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ensuring good performance by a happy and healthy work force. I shall continue to try to monitor those important factors.

Mr. David Heath (Somerton and Frome): Does the Minister agree that the effective delivery of high quality public services depends less on the grand panjandrums of Whitehall and more on the morale and enthusiasm of the civil servants who work directly with the public throughout the country? To that end, does he agree that there is a need for a civil service Act and a national framework for civil servants' pay?

Mr. Leslie: The Government are certainly committed to introducing a civil service Bill when parliamentary time allows. On a national framework, my own feeling is that departmental managers need the flexibility to incentivise good performance in their own Department. We are in discussion with civil service unions and others about these issues.

Mr. Tim Collins (Westmorland and Lonsdale): Is it an aim of Government regional policy to reduce the north- south gap?

Mr. Leslie: There are differences within regions just as there are differences between them, and we have to ensure that each has an opportunity to develop its economic strategies in as fair and equal a manner as possible. There are serious issues that require attention. Of course, making sure that the most deprived areas of our country get the assistance that they need is a priority, and one which I would hope the hon. Gentleman shares.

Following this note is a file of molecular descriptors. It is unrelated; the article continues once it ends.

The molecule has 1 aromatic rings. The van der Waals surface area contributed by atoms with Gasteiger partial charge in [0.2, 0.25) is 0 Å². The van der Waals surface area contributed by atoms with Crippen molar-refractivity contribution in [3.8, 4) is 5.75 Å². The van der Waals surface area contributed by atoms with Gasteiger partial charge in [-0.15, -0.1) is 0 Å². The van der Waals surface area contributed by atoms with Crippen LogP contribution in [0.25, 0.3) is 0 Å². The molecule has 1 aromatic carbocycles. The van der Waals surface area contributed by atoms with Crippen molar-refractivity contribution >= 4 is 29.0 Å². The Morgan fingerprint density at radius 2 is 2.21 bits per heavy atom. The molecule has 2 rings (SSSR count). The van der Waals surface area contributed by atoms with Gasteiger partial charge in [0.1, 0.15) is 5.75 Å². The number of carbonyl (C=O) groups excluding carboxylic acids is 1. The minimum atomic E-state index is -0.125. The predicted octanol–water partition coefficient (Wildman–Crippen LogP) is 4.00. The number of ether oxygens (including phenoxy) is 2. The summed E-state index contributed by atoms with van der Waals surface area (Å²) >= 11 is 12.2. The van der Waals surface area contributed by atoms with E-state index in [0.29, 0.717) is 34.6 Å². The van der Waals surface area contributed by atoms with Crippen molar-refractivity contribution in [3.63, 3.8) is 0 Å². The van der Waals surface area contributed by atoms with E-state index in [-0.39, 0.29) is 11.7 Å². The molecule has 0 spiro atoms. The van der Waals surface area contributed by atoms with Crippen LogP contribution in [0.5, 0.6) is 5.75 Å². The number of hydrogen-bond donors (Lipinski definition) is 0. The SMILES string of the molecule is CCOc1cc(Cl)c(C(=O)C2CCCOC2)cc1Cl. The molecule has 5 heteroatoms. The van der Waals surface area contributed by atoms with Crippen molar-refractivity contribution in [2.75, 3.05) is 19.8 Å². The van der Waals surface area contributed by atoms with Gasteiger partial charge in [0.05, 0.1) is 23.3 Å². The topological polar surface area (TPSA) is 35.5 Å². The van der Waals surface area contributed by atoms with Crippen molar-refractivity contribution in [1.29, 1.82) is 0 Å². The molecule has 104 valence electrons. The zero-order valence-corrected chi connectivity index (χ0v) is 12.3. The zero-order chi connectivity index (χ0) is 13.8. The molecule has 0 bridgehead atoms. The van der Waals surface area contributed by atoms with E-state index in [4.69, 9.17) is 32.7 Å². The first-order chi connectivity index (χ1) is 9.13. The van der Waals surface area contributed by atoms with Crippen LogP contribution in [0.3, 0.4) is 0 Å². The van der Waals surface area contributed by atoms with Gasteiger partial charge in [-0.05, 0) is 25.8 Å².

Mr. Collins: It was a very simple question and it needed only a yes or no answer. Is it Government policy to reduce the north-south gap, or not? I have to say that if it is, Government policy is failing because the latest independent figures show that the gap is widening. Would the Minister like to try again? Is it his policy to reduce that gap—yes or no?

Mr. Leslie: Well, if the hon. Gentleman thinks that the policy is as simple as saying that the north is poor and the south is wealthier, I really think that he needs to get a grip. There are significant pockets of poverty and deprivation in the south of England, just as there are wealthier areas in the north of the country. We need to take a more sophisticated approach to the whole question.